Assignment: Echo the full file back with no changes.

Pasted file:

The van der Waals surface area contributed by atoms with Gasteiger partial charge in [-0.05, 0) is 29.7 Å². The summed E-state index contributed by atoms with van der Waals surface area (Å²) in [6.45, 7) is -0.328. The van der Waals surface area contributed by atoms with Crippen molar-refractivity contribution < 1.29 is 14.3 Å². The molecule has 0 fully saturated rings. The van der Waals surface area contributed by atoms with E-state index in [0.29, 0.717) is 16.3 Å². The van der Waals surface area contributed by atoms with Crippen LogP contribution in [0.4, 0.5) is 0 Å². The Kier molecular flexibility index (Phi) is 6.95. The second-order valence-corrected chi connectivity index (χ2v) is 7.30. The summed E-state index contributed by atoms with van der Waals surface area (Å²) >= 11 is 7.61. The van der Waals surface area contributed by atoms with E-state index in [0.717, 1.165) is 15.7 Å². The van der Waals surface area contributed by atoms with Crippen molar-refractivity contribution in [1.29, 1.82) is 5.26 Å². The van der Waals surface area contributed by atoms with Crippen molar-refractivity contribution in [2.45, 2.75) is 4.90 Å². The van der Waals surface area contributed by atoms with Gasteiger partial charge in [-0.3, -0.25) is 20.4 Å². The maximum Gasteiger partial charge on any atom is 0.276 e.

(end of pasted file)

The van der Waals surface area contributed by atoms with Gasteiger partial charge in [-0.05, 0) is 29.7 Å². The summed E-state index contributed by atoms with van der Waals surface area (Å²) in [6.45, 7) is -0.328. The van der Waals surface area contributed by atoms with Crippen molar-refractivity contribution < 1.29 is 14.3 Å². The molecule has 0 fully saturated rings. The van der Waals surface area contributed by atoms with E-state index in [0.29, 0.717) is 16.3 Å². The van der Waals surface area contributed by atoms with Crippen LogP contribution in [0.4, 0.5) is 0 Å². The Kier molecular flexibility index (Phi) is 6.95. The second-order valence-corrected chi connectivity index (χ2v) is 7.30. The summed E-state index contributed by atoms with van der Waals surface area (Å²) >= 11 is 7.61. The van der Waals surface area contributed by atoms with E-state index in [0.717, 1.165) is 15.7 Å². The van der Waals surface area contributed by atoms with Crippen molar-refractivity contribution in [1.29, 1.82) is 5.26 Å². The van der Waals surface area contributed by atoms with Crippen molar-refractivity contribution in [2.45, 2.75) is 4.90 Å². The van der Waals surface area contributed by atoms with Gasteiger partial charge in [-0.3, -0.25) is 20.4 Å². The maximum Gasteiger partial charge on any atom is 0.276 e.